Short answer: we are hardwired to belong, so don’t feel too bad.

“The need to belong, also often referred to as belongingness, refers to a human emotional need to affiliate with and be accepted by members of a group.

The need to belong involves more than simply being acquainted with other people. It is instead centered on gaining acceptance, attention, and support from members of the group as well as providing the same attention to other members.” (Full article here)

If there’s something I’ve learned from reading ‘Braving the Wilderness,’ by Brené Brown, it’s that belonging begins with ourselves. It really starts and ends there.

“Stop walking through the world looking for confirmation that you don’t belong. You will always find it because you’ve made that your mission. Stop scouring people’s faces for evidence that you’re not enough. You will always find it because you’ve made that your goal. True belonging and self-worth are not goods; we don’t negotiate their value with the world. The truth about who we are lives in our hearts. Our call to courage is to protect our wild heart against constant evaluation, especially our own. No one belongs here more than you.”
Brené Brown, Braving the Wilderness: The Quest for True Belonging and the Courage to Stand Alone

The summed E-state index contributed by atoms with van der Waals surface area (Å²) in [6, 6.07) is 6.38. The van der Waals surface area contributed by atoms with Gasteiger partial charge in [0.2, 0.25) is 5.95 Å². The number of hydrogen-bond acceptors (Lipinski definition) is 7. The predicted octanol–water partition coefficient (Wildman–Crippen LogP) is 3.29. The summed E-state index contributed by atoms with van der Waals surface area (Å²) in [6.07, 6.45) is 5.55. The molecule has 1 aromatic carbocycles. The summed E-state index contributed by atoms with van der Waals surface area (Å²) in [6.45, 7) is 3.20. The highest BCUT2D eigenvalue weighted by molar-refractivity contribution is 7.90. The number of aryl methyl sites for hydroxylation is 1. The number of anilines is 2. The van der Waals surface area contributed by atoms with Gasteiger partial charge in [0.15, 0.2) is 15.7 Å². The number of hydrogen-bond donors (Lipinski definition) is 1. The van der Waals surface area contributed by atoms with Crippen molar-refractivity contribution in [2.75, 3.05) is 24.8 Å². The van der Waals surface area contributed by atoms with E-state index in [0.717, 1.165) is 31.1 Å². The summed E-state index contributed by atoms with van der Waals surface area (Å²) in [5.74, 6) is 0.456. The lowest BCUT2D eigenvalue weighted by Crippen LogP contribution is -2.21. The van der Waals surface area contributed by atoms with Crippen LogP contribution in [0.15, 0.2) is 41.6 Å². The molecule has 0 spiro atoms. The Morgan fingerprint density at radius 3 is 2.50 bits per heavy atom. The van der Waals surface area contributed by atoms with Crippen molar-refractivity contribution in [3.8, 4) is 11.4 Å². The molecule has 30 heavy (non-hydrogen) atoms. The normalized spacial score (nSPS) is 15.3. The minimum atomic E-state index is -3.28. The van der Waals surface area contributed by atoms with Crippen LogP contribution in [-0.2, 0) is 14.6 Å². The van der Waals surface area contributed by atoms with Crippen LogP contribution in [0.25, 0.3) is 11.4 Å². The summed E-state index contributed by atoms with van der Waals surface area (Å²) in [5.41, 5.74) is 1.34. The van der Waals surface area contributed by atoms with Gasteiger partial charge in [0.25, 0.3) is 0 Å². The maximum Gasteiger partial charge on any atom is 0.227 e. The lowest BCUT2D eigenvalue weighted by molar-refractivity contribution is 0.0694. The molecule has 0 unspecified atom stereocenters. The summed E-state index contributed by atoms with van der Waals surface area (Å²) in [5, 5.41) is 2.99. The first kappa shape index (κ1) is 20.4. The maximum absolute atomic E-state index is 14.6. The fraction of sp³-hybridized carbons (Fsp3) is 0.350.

You are not for everyone, and you will not belong everywhere but that’s a good thing. You deeply deserve to be appreciated for who you are, and celebrating the fact that you are not for everyone is an extension of that.

REJECTION SENSITIVITY

This is hard to admit, but I know the pain of what happens when your opinion of yourself is based on other people’s opinions of you. Essentially, it means your self-esteem is as fragile as a sandcastle and some mean kid can come and kick it over at any time. I spent all my teen years bending over backward to be liked. I gave everything to everyone and as a result I got dumped, treated like a doormat (you don’t exactly command respect when you are like this) and had one person flat out say they didn’t want to be my friend anymore. I definitely developed rejection sensitivity as a result.

Taking baby steps to get to know myself and show my true self to people, knowing full well that I could be rejected, is one of the scariest things I’ve ever done in my adult life. For me, part of working through my rejection sensitivity is celebrating the fact that I’m not for everyone in a healthy, glass half full kind of way that honours and shows love & gratitude to my true self.